-Syndicated from TechLore.com
TiVo is dying.
This statement is common enough on the Internet these days, and there are constant rumors of an acquisition of TiVo.
For a true analysis of TiVo, it is important to note that there are really two separate TiVos. DirecTv TiVos and Standalone TiVos.
The DirecTv TiVo integrated a DirecTv tuner with the traditional TiVo software. This provides some important advantages. DirecTv TiVos do not do any signal encoding. The signal sent down from the DirecTv satellite is recorded directly to the hard drive. When you watch the show, it is decodes the same way a normal DirecTv receiver decodes it, so there is no quality loss. Additionally, there are 2 tuners in these boxes, so you can record two shows at once (and even watch a third previously recorded show).
However, all is not well with DirecTv TiVos. DirecTv is not expected to renew TiVos contract once it expires (in 2007). Because of this, the DirecTv TiVos have not received several of the recent software updates that are available to the standalone TiVos.
Standalone TiVos record an analog input signal and encode it (at varying quality levels) before writing to the hard drive. Because of this, even the highest quality level on a standalone TiVo will not be quite equal to the original broadcast. Also, the TiVo must integrate with the external source to make sure it is tuned to the correct channel for the recording. This is usually done via an IR repeater or Serial connection. These devices also only have one tuner.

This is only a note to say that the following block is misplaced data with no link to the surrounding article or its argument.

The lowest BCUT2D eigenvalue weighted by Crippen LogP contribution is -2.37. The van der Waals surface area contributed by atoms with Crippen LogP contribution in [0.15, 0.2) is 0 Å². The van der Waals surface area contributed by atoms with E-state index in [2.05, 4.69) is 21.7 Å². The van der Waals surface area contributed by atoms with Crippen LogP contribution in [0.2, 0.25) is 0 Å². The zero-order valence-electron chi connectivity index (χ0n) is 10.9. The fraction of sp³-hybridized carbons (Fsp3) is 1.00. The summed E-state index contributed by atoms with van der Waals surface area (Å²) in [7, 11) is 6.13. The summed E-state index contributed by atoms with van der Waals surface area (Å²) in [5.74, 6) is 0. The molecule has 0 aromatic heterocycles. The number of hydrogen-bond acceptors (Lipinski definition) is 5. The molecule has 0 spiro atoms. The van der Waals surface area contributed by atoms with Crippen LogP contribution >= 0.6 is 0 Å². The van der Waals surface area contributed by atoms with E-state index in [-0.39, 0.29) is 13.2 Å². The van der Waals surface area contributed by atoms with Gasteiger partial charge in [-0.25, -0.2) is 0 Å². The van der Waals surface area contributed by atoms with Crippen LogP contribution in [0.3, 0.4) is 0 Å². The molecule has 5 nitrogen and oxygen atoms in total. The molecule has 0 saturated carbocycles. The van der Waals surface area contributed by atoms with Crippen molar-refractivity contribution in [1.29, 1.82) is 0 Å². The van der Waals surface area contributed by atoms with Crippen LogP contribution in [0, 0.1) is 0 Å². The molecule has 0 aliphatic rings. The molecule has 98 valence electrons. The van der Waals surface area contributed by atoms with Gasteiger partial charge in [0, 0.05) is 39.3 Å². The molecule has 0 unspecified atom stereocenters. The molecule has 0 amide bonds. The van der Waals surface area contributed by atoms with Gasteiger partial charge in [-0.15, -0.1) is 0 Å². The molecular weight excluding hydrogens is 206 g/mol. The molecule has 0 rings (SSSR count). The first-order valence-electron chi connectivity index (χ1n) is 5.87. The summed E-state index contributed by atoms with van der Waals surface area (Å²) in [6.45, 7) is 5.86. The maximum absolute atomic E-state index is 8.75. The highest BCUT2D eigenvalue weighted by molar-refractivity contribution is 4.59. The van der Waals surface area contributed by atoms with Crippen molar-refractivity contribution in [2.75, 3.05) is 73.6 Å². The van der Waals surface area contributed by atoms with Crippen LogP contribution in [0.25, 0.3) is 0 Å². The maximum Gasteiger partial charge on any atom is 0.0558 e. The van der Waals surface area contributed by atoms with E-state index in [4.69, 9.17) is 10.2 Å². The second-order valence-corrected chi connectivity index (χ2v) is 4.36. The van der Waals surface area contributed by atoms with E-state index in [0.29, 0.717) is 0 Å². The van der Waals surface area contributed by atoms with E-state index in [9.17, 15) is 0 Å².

While as a pure DVR, the standalone TiVo is inferior to the DirecTv version, it provides several additional features that make it a better media device.
- Folders - Multiple ways to sort your recorded shows.
- Online Scheduling - Set up shows to record from the road.
- Home Media Option - Listen to music or view pictures using your TiVo
- TiVoToGo - Transfer shows to your computer or DVD
Currently, 61% of TiVo's approximate 3 million subscribers are DirecTv TiVo subscribers. This means that the majority of TiVo users use the DirecTv service and boxes. Because of the strained relationship, none of these users have any of the 'advanced' features available to the Standalone TiVo users. With this in perspective, the loss of the DirecTv exclusive contract is devastating.
In addition to new competition from DirecTv integrated boxes, cable companies are now releasing their own DVRs. While they do not have the full TiVo feature set, they provide 'good enough' DVR capabilities for the mass market. Combine this with the simplicity of a single box that is both a tuner and a DVR, these devices will be very successful.
This squeezes TiVo into a tough market. The mass market will be happy with their Cable/Satellite provided DVR, while the high end users will look to Home Theater PCs (HTPC) and other boxes to provide a full media box. Additionally, there are many new players in this space (think Microsoft among others).
TiVo does not currently offer a Standalone HDTV TiVo. There is a DirecTv HD TiVo. This is a gaping hole in their lineup. As people upgrade to HDTV sets and HD Satellite or Cable, they will look for their TiVo features for their new HD channels. With Cable companies providing their own HD DVRs and DirecTv coming out with a competing integrated HD DVR, many users will choose to upgrade, and they will be forced to upgrade away from TiVo.
The bottom line is this: DirecTv TiVo uses will be transitioned to competitor DVR boxes provided by DirecTv. Standalone TiVo boxes will receive additional competition from integrated boxes provided by their Satellite/Cable providers. Third parties will enter the Media Center device market to compete with the Standalone TiVos.
I should note that I am a VERY BIG TiVo fan. I have owned 5 different TiVo boxes over time (2 standalone, 3 DirecTv), and I currently use 3 TiVos today (all DirecTv). However, the company that defines a new product often does not capitalize on its success. Unfortunately, it appears that TiVo may be another example of the phenomenon.